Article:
• "[Nicolás] Maduro did not come to power in the same way that any of these dictators did. He did not lead a military coup, nor did he inherit a country run like a family estate from his father. He was democratically elected twice. There is little similarity between the Bolivarian Revolutionary Movement, which Chavez founded and Maduro now represents, and the forces that backed and maintained these Arab tyrants in power. Chavismo is a democratic, left-wing, popular movement that has sought to invest the riches of the state to empower and uplift the poor," analyst Hussein Walid said on Al Jazeera.
Iran's Foreign Minister Mohammad Javad Zarif (L), Russia's Minister of Foreign Affairs Sergei Lavrov (C), and Turkey's Minister of Foreign Affairs Mevlut Cavusoglu pose for a photograph as they talk to reporters after Astana-format talks on the Syrian peace process at the European headquarters of the UN in Switzerland, December18 2018 (Alexander Shcherbak/TASS/Getty Images)

Syria’s war news you missed - March 4, 2019

1. The Kurdish-dominated Syrian Democratic Council will seek a change of the Syrian Arab Republic's name, so that it will not contain any national or religious affiliation during the upcoming work of the Syrian constitutional committee as part of the Astana peace process, Russia's sponsored Sputnik media reported.

2. Saudi Arabia says it is too early to restore ties with Syria, Reuters reported. This announcement nuances the process of normalization some Arab countries had begun to undertake with a call for Syria's readmission into the Arab League and by reopening their embassies in Damascus.

3. North Korea has dodged sanctions and furtively sold arms to Syria, a private U.N. Security Council draft document obtained by CBS News finds, Axios reported.

The United Nations Special Envoy for Syria Geir Pedersen, speaks during a press conference after the UN Security Council meeting at United Nations Headquarters in New York, United States on February 28, 2019. (Atilgan Ozdil/Anadolu Agency/Getty Images)

Syria’s war news you missed - February 28, 2019

1. Turkey is illegally smuggling Syrian olive oil over its border to be packaged and sold as Turkish olive oil, the Olive Oil Times reported. The stolen oil comes from the Kurdish Syrian region of Afrin and may already be in Europe. Bekir Pakdemirli, the Turkish Minister of Agriculture, has acknowledged that the theft of Syrian olive oil is happening, according to the Times.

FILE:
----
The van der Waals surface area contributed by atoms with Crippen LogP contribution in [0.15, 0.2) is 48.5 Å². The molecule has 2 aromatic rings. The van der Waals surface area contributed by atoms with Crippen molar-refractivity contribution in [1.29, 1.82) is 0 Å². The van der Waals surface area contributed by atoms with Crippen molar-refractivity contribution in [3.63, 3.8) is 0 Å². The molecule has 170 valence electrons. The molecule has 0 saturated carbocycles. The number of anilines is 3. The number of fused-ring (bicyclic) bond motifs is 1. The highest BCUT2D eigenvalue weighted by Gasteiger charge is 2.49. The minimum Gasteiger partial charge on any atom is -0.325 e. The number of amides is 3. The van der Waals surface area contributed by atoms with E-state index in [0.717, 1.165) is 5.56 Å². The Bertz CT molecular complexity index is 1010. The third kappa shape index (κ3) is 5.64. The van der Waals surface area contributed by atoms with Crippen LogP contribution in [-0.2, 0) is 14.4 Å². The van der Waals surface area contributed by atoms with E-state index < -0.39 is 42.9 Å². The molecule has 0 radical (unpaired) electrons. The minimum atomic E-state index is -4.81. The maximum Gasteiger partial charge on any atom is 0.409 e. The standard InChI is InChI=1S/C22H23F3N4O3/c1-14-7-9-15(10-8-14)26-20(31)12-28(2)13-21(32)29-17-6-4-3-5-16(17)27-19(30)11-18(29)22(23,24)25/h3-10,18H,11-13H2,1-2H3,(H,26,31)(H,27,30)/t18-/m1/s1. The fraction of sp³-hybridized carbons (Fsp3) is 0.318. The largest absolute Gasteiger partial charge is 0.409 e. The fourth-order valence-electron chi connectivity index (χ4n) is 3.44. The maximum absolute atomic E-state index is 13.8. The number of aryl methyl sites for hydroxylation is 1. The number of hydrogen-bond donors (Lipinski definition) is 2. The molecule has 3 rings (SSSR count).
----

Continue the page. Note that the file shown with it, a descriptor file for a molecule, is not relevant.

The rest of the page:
2. A divided Europe over Assad as reconstruction aid is planned. Next month the European Union hosts an international conference in Brussels to raise billions in aid for displaced Syrians, a moment of reckoning for Europe's efforts to isolate Assad as the United States pulls back its troops, Reuters reported.

3. Geir Pedersen, the new U.N. special envoy for Syria, who has largely remained silence since his nomination late last year, said his goals in the period ahead are to achieve "concrete action" on detained and missing people and the convening of a committee to draft a new constitution for the war-torn country "as soon as possible," Associated Press reported. Mr. Pedersen said he also wants to begin a sustained dialogue with the government and opposition "on building trust and confidence."

U.S. President Donald Trump speaks the Ministers of the Global Coalition to Defeat ISIS at the US Department of State February 6, 2019 in Washington, DC. (Brendan Smialowski/AFP/Getty Images)

Syria’s war news you missed - February 25, 2019

1. Some 400 U.S. troops will remain in northern and southern Syria for peacekeeping after withdrawal, the White House said. The troops will stay in two places: in northeast Syria to assist the Kurds and others who helped to break up the ISIS caliphate; and in the south at Al-Tanf near the Jordan-Syria border, the Wall Street Journal reported.